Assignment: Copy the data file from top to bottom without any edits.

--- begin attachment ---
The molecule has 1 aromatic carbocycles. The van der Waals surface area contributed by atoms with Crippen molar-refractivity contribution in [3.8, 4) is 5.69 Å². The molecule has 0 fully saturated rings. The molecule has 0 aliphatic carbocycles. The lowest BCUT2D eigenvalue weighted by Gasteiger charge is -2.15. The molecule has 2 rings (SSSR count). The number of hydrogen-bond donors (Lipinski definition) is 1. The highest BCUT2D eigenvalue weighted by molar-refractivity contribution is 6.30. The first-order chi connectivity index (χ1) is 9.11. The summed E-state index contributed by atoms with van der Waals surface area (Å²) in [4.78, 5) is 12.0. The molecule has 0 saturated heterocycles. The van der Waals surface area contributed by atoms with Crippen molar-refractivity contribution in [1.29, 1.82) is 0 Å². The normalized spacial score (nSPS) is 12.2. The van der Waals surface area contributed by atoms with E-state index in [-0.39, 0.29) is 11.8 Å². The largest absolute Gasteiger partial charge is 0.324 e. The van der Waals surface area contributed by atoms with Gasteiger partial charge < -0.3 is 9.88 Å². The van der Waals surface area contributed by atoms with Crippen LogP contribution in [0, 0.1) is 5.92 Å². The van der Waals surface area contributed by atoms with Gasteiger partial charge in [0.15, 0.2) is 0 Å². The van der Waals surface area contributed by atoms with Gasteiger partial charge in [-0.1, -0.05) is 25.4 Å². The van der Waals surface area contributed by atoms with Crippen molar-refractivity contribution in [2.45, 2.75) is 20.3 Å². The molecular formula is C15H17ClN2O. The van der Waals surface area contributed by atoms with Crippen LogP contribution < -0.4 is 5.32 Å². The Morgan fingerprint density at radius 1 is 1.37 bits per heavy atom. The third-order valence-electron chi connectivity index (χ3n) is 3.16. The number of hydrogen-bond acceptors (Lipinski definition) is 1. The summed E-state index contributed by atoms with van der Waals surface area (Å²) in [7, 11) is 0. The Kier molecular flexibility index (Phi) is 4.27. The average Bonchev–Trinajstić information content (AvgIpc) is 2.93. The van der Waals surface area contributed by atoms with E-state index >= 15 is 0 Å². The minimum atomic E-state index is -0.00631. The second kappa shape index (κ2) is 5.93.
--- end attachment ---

The molecule has 1 aromatic carbocycles. The van der Waals surface area contributed by atoms with Crippen molar-refractivity contribution in [3.8, 4) is 5.69 Å². The molecule has 0 fully saturated rings. The molecule has 0 aliphatic carbocycles. The lowest BCUT2D eigenvalue weighted by Gasteiger charge is -2.15. The molecule has 2 rings (SSSR count). The number of hydrogen-bond donors (Lipinski definition) is 1. The highest BCUT2D eigenvalue weighted by molar-refractivity contribution is 6.30. The first-order chi connectivity index (χ1) is 9.11. The summed E-state index contributed by atoms with van der Waals surface area (Å²) in [4.78, 5) is 12.0. The molecule has 0 saturated heterocycles. The van der Waals surface area contributed by atoms with Crippen molar-refractivity contribution in [1.29, 1.82) is 0 Å². The normalized spacial score (nSPS) is 12.2. The van der Waals surface area contributed by atoms with E-state index in [-0.39, 0.29) is 11.8 Å². The largest absolute Gasteiger partial charge is 0.324 e. The van der Waals surface area contributed by atoms with Gasteiger partial charge < -0.3 is 9.88 Å². The van der Waals surface area contributed by atoms with Crippen LogP contribution in [0, 0.1) is 5.92 Å². The van der Waals surface area contributed by atoms with Gasteiger partial charge in [0.15, 0.2) is 0 Å². The van der Waals surface area contributed by atoms with Gasteiger partial charge in [-0.1, -0.05) is 25.4 Å². The van der Waals surface area contributed by atoms with Crippen molar-refractivity contribution in [2.45, 2.75) is 20.3 Å². The molecular formula is C15H17ClN2O. The van der Waals surface area contributed by atoms with Crippen LogP contribution < -0.4 is 5.32 Å². The Morgan fingerprint density at radius 1 is 1.37 bits per heavy atom. The third-order valence-electron chi connectivity index (χ3n) is 3.16. The number of hydrogen-bond acceptors (Lipinski definition) is 1. The summed E-state index contributed by atoms with van der Waals surface area (Å²) in [7, 11) is 0. The Kier molecular flexibility index (Phi) is 4.27. The average Bonchev–Trinajstić information content (AvgIpc) is 2.93. The van der Waals surface area contributed by atoms with E-state index >= 15 is 0 Å². The minimum atomic E-state index is -0.00631. The second kappa shape index (κ2) is 5.93.